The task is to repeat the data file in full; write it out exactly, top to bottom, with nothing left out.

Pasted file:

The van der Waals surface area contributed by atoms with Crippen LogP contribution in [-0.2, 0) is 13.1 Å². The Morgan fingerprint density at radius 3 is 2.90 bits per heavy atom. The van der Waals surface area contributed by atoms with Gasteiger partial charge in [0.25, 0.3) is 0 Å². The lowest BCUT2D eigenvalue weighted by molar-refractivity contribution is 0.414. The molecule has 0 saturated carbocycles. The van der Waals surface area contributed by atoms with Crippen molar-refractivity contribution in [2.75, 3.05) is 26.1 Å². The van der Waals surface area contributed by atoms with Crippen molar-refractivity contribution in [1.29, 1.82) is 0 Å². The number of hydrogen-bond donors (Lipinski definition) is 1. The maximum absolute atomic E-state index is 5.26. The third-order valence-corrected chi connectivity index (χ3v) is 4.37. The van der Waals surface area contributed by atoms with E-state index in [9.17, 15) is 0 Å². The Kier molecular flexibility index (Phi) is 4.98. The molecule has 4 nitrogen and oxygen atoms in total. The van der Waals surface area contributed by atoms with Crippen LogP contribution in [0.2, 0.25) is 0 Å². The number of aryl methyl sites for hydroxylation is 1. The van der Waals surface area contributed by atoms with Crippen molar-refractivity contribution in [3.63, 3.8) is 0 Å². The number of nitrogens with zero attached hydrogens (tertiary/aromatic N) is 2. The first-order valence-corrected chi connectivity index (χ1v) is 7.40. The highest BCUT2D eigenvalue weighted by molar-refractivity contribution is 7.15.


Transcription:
The van der Waals surface area contributed by atoms with Crippen LogP contribution in [-0.2, 0) is 13.1 Å². The Morgan fingerprint density at radius 3 is 2.90 bits per heavy atom. The van der Waals surface area contributed by atoms with Gasteiger partial charge in [0.25, 0.3) is 0 Å². The lowest BCUT2D eigenvalue weighted by molar-refractivity contribution is 0.414. The molecule has 0 saturated carbocycles. The van der Waals surface area contributed by atoms with Crippen molar-refractivity contribution in [2.75, 3.05) is 26.1 Å². The van der Waals surface area contributed by atoms with Crippen molar-refractivity contribution in [1.29, 1.82) is 0 Å². The number of hydrogen-bond donors (Lipinski definition) is 1. The maximum absolute atomic E-state index is 5.26. The third-order valence-corrected chi connectivity index (χ3v) is 4.37. The van der Waals surface area contributed by atoms with E-state index in [9.17, 15) is 0 Å². The Kier molecular flexibility index (Phi) is 4.98. The molecule has 4 nitrogen and oxygen atoms in total. The van der Waals surface area contributed by atoms with Crippen LogP contribution in [0.2, 0.25) is 0 Å². The number of aryl methyl sites for hydroxylation is 1. The van der Waals surface area contributed by atoms with Crippen molar-refractivity contribution in [3.63, 3.8) is 0 Å². The number of nitrogens with zero attached hydrogens (tertiary/aromatic N) is 2. The first-order valence-corrected chi connectivity index (χ1v) is 7.40. The highest BCUT2D eigenvalue weighted by molar-refractivity contribution is 7.15.